Local News

Three N.C. horses test positive for mosquito-borne illness

Posted July 23, 2009

— The state has recorded its first three equine fatalities due to a mosquito-borne disease this summer, according to the North Carolina Department of Agriculture and Consumer Services.

Two horses in Beaufort County tested positive for Eastern Equine Encephalomyelitis, State Veterinarian Dr. David Marshall said Thursday. The horses were unvaccinated. They were treated by a veterinarian and euthanized after presenting symptoms of EEE.

The third horse tested positive for EEE in Columbus County. It too was euthanized.

The state urged horse owners to vaccinate their animals against EEE and West Nile virus.

Symptoms of EEE include impaired vision, aimless wandering, head pressing, circling, inability to swallow, irregular staggering gait, paralysis, convulsions and death.

Symptoms of WNV in horses can include loss of appetite and depression, fever, weakness or paralysis of hind limbs, convulsions and impaired vision.

A veterinarian should be consulted if an animal is exhibits symptoms of either of these diseases.


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  • my voice Jul 24, 2009

    Inexperienced horse owners are clueless. Do research people. Ask questions! If you don't have knowledge on any particular subjects, read books, search the internet, ask someone that does have knowledge before you jump into something you do not know how to take care of. Horses in the wild and domesticated horses are completely different. Wild horses take care of themselves for the most part. Domesticated horses depend completely on the owners/caretakers for EVERYTHING! This could have been prevented if the owners would have taken responsibilty and took the horses to the Vet. atleast once a year. If you can't afford to do so, give the animal to someone that can!

  • iron fist Jul 24, 2009

    Money is very tight for a lot of people sometimes they have to choose between medical care and food, or vaccinations for their animals. I am sure the owner would have gotten the vaccinations if they could have. There are many reasons as to why the horses were not vaccinated. dchance don't fall off your "high horse"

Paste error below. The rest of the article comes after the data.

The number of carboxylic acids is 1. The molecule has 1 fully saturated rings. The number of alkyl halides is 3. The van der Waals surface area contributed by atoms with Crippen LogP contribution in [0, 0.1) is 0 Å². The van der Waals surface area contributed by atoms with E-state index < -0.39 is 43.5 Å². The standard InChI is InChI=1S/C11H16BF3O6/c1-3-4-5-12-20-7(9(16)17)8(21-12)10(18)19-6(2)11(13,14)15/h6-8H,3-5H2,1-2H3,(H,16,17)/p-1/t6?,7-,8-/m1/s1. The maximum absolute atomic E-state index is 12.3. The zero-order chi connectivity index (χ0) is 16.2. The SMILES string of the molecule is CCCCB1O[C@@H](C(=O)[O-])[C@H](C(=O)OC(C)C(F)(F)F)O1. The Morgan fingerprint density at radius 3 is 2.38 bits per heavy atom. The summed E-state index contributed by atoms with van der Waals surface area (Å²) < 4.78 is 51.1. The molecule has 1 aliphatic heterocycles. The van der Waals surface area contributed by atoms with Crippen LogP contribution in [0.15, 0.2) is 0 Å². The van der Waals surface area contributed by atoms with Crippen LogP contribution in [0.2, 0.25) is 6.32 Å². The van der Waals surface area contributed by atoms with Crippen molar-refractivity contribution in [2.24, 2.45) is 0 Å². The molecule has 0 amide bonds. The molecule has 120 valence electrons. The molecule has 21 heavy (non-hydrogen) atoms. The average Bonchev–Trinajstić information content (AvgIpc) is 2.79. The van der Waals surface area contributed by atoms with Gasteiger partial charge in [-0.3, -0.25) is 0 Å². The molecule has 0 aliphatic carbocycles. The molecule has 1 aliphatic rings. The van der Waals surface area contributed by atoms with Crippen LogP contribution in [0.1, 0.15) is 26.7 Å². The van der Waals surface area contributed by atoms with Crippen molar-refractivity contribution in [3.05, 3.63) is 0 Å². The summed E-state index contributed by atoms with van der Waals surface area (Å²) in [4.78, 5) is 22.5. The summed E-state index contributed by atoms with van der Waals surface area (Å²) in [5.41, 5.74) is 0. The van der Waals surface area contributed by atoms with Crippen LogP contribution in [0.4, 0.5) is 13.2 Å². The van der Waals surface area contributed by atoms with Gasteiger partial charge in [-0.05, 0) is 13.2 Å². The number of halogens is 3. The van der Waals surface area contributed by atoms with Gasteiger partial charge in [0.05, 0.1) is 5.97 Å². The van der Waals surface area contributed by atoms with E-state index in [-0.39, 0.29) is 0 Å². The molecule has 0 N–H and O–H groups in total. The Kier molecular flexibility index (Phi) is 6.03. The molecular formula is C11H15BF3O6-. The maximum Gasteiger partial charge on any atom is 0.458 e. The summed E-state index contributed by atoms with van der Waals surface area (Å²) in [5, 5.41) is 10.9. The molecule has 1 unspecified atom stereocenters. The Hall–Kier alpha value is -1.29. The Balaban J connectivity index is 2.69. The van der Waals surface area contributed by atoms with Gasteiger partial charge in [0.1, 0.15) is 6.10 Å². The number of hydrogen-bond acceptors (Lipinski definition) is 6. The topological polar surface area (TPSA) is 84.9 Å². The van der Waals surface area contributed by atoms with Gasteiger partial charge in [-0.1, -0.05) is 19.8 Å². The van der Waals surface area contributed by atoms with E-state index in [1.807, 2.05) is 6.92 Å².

• DeathRow-IFeelYourPain-NOT Jul 24, 2009

    Concerning animal vaccinations, many people see them in the same light as life insurance, medical insurance, or Extended Service Plans. Its a gamble, when you purchase them, as to whether you will ever need them. Or a gamble as to whether you will ever recoup the money you have paid into the Insurance. I'm not saying its right or wrong. Just sayin'.

  • ddchance Jul 23, 2009

    What is sad about this story.. is that the vaccines could of prevented this from happening. I know it costs money to vac your horses... but its less then having a vet come .. diagnois them and put them down! Not to mention the poor animal that only has its owner to protect them from this disease. If you can't afford them.. pass or sell them to someone who can and will.

  • patriotsrevenge Jul 23, 2009

    What the story doesn't tell you is that EEE also infects humans and is EXTREMELY dangerous. Humans frequently die when infected with this virus. Y'all remember to use that mosquito repelant, ok?